While in the area of the Screaming House near Indian Head, we decided to make a second stop before heading back to Regina. I wanted to include the Bell Farm in this Haunted Photo Hunt series as the history of the location seems to line up with the Screaming House, so I can’t help but think that they are connected in some way, even if the original owner of the Screaming house was considered a “squatter”.
The Bell Farm was originally built around the same time as the Canadian Pacific Railway moving across southern Saskatchewan in 1882. It was originally called the Qu’Appelle Valley Farming Company, as it was a corporate farming experiment that was being supported by the federal government; in particular, Sir John A. Macdonald. The original corporate farm was said to include 53,000 acres with over 100 buildings. These buildings were for various farm equipment, workshops, and homes for the people that worked at the farm. Some of these cottages were even linked to the first rural telephone system in Saskatchewan in 1884.
The Bell Farm got its new name from the general manager of the company, Major William R. Bell, who came from Ontario to manage the construction of the experimental farm. The company also purchased the Indian Head townsite to provide support services back to the company. The large amount of land was split into smaller sections, with a small stone house built for the employee that worked that section of land and their accompanying family. Unfortunately, the farm did not see a lot of success, and was sold in pieces from 1886 until 1895, when Bell left the area following his wife’s death and the creditors seized the remaining land.
Now, the original farmhouse and round barn are no longer present on the original homestead. The house was demolished and has been replaced by a newer home. Some of the original stones from the round barn can be seen in the old location, but much of the materials were used to rebuild the round barn to the north of the original location. The original round barn was demolished in 2008 and reconstructed at its current location. A small, one-floor building was also built on the site, similar to the cottages that had been built for the families of the employees.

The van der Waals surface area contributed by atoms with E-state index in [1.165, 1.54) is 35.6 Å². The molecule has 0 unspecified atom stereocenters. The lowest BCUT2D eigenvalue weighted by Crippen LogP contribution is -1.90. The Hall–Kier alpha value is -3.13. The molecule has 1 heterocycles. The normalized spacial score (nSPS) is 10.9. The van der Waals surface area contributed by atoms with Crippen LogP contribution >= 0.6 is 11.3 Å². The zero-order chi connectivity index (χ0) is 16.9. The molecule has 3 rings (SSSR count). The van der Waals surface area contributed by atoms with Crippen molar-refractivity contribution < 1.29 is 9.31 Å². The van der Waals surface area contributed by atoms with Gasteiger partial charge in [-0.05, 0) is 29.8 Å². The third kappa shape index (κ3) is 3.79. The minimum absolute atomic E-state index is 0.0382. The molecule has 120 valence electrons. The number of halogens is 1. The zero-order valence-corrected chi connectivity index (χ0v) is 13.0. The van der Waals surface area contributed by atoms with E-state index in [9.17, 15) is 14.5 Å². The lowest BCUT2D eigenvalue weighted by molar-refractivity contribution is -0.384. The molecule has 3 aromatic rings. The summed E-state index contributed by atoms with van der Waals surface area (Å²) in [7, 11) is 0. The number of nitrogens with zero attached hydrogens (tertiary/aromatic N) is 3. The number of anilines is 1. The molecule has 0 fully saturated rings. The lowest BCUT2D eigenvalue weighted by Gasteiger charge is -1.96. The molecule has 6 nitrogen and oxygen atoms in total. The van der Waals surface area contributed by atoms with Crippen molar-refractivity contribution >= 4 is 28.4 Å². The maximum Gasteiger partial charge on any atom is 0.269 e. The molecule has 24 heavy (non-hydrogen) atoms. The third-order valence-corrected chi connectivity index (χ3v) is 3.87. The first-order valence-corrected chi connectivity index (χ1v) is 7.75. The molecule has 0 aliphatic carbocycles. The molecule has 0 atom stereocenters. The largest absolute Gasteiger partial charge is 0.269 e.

This new location is the one that we visited after taking a walk by the Screaming House location. It was difficult to find exact documentation, but it looked like the Screaming House could have belonged to one of the squatters, which were families that homesteaded on a piece of land that was meant for the original farming company. This caused some conflict and legal disputes on who actually owned the land, causing the original Bell Farm acres to be changed slightly. The land that the Screaming House is on is also near land that was designated to CPR, so it’s hard to say for sure when the land was actually homesteaded.
For this location, I couldn’t find any accounts for hauntings. This could be because the original buildings are no longer present in the original location.
If you have any interest in the Bell Farm round barn or the experimental farming in Saskatchewan in the late 1800’s, I highly recommend that you review the two sources I used for this research: Bell Barn Society (https://bellbarn.ca) and Dictionary of Canadian Biography – William Robert Bell (http://www.biographi.ca/en/bio/bell_william_robert_14E.html).
Until next time, my ghouls!
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These haunted photo articles are a hobby of mine, but they cost both money and time to do since I physically visit the sites. I am hoping to buy more equipment and start interviewing people with ghostly experiences, so any donations are extremely appreciated! Love you my ghouls!